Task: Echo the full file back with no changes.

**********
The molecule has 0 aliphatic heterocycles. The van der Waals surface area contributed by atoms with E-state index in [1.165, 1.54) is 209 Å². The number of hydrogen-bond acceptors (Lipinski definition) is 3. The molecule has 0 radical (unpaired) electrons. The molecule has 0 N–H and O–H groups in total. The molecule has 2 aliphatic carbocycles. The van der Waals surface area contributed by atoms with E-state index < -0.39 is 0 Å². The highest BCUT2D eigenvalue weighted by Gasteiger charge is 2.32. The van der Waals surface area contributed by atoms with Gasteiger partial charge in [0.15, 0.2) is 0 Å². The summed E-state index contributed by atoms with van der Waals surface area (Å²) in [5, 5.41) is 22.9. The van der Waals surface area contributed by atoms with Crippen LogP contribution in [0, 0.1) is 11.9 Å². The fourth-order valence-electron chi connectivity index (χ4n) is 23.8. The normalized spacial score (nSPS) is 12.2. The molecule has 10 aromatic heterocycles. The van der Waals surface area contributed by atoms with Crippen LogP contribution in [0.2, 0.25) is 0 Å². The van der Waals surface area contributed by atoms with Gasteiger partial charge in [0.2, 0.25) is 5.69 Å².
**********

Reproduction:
The molecule has 0 aliphatic heterocycles. The van der Waals surface area contributed by atoms with E-state index in [1.165, 1.54) is 209 Å². The number of hydrogen-bond acceptors (Lipinski definition) is 3. The molecule has 0 radical (unpaired) electrons. The molecule has 0 N–H and O–H groups in total. The molecule has 2 aliphatic carbocycles. The van der Waals surface area contributed by atoms with E-state index < -0.39 is 0 Å². The highest BCUT2D eigenvalue weighted by Gasteiger charge is 2.32. The van der Waals surface area contributed by atoms with Gasteiger partial charge in [0.15, 0.2) is 0 Å². The summed E-state index contributed by atoms with van der Waals surface area (Å²) in [5, 5.41) is 22.9. The van der Waals surface area contributed by atoms with Crippen LogP contribution in [0, 0.1) is 11.9 Å². The fourth-order valence-electron chi connectivity index (χ4n) is 23.8. The normalized spacial score (nSPS) is 12.2. The molecule has 10 aromatic heterocycles. The van der Waals surface area contributed by atoms with Crippen LogP contribution in [0.2, 0.25) is 0 Å². The van der Waals surface area contributed by atoms with Gasteiger partial charge in [0.2, 0.25) is 5.69 Å².